The mere thought of comparing this to a superhero film conjures the image of Ben Hood (Kevin Kline) lifting Mikey (Elijah Wood) from the icy road and later laying him at the foot of his father (Jamey Sheridan).
The generational aspect of the film and the ties binding parents to their children, even if it is simply a moment of shop-lifting, we are constantly seeing characters learn from their mistakes. Note, while Wendy (Christina Ricci) gets away with her theft, her mother (Joan Allen) does not.
And, for me, the end scene, bookending the feature in one of the most unlikely of places, was truly a touch of expertise filmmaking.
In an essay accompanying the Criterion release of the film by Bill Krohn, he reveals Ang Lee and screenwriter James Schamus (Lust, Caution, Crouching Tiger, Hidden Dragon) — adapting the novel by Rick Moody — originally envisioned the film as “a satirical comedy in the Billy Wilder tradition.” It was only through editing and a wonderful score by Mychael Danna — whose score for Moneyball was one of the best from last year — that Lee and editor Tim Squyres (Crouching Tiger, Hidden Dragon) turned it into the film you see today.
Outside of his first three films and the upcoming release of Life of Pi, I’ve now seen all of Ang Lee’s features and this is easily the best I’ve seen. Everything you can grab hold of in his later features is all so perfectly tackled here. He allows his characters to exist in the world he’s created without any sense of manipulation. He doesn’t judge his characters, he allows setting, circumstance and the audience be the judge. If there is any measure of manipulation to be had it is in the final scene, which, to me brought the entire thematic package together.
SOME STARTER QUESTIONS
At the end of the film were you left with a sense of hope or despair?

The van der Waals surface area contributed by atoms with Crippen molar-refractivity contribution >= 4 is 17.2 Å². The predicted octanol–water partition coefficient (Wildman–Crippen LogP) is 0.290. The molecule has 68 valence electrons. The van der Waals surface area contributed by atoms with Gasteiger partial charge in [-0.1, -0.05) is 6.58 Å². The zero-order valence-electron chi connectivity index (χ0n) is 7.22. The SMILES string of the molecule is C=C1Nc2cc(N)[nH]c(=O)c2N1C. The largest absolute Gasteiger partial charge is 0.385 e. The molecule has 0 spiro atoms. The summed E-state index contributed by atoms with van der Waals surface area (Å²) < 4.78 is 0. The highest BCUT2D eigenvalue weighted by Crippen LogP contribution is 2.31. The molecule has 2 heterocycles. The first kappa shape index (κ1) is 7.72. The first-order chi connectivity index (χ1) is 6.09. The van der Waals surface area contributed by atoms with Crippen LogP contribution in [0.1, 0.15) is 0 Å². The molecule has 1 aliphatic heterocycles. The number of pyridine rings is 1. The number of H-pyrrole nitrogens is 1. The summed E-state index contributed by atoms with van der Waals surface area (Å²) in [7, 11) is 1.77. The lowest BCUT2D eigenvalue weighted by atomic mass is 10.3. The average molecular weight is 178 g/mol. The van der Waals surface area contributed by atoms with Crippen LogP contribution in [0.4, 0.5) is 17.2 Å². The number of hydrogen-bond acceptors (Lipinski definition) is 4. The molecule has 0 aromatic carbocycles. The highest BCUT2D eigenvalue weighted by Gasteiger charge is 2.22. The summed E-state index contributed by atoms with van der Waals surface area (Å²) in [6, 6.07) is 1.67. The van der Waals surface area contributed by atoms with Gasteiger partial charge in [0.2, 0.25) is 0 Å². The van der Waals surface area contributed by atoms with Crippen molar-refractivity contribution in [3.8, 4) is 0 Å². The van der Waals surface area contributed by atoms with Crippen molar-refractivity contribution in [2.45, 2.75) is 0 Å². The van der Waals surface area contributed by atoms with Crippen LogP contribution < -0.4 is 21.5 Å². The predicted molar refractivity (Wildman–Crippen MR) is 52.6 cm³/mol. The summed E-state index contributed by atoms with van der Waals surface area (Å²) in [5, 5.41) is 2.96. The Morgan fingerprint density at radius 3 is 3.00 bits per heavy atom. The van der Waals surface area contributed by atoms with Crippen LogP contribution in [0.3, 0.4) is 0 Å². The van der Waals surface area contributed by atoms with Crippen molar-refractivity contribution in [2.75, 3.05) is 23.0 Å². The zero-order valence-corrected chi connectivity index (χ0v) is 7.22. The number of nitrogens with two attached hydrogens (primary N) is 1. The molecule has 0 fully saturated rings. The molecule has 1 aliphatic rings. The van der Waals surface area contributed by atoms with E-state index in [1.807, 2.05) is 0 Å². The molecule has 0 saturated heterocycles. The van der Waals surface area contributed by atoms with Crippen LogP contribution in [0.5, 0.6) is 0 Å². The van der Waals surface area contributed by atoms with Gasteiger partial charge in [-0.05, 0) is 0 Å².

What do you make of the film’s interpretation of the early ’70s? If this film were to be set in present day, what differences would the families exhibit?
Was there any particular character you were able to identify with? Why?
Alternatively, were you able to find sympathy for an specific character despite their transgressions?
The rules are simple and, if necessary, will update as we go along.
- No topic is off limits as long as it pertains to the movie of the week or comes as a natural progression of the conversation.
- Keep your comments to a reasonable length. I know the urge to write a lot at once is there, but try to rein it in and get out one thought at a time. That way the conversation will move more fluidly and make sure none of your thoughts are overlooked.
- NO BULLYING: This is important, while you are free to disagree, do so in a mature manner. Hopefully I won’t have to explain that any further.
- Suggestions for future Movie Club titles must be emailed to email@example.com. Comments on actual Movie Club articles pertaining to future discussions and not the film being discussed will be deleted to make sure we remain on topic.
VOTE FOR THE NOVEMBER 19, 2012 SELECTION
Based on last week’s poll, the November 12, 2012 Movie Club selection is Martin Scorsese’s The King of Comedy (1983) starring Robert De Niro, Jerry Lewis, Diahnne Abbott and Sandra Bernhard
Use the following poll to vote for the November 19, 2012 Movie Club selection and to suggest films for future entries direct all your emails to firstname.lastname@example.org.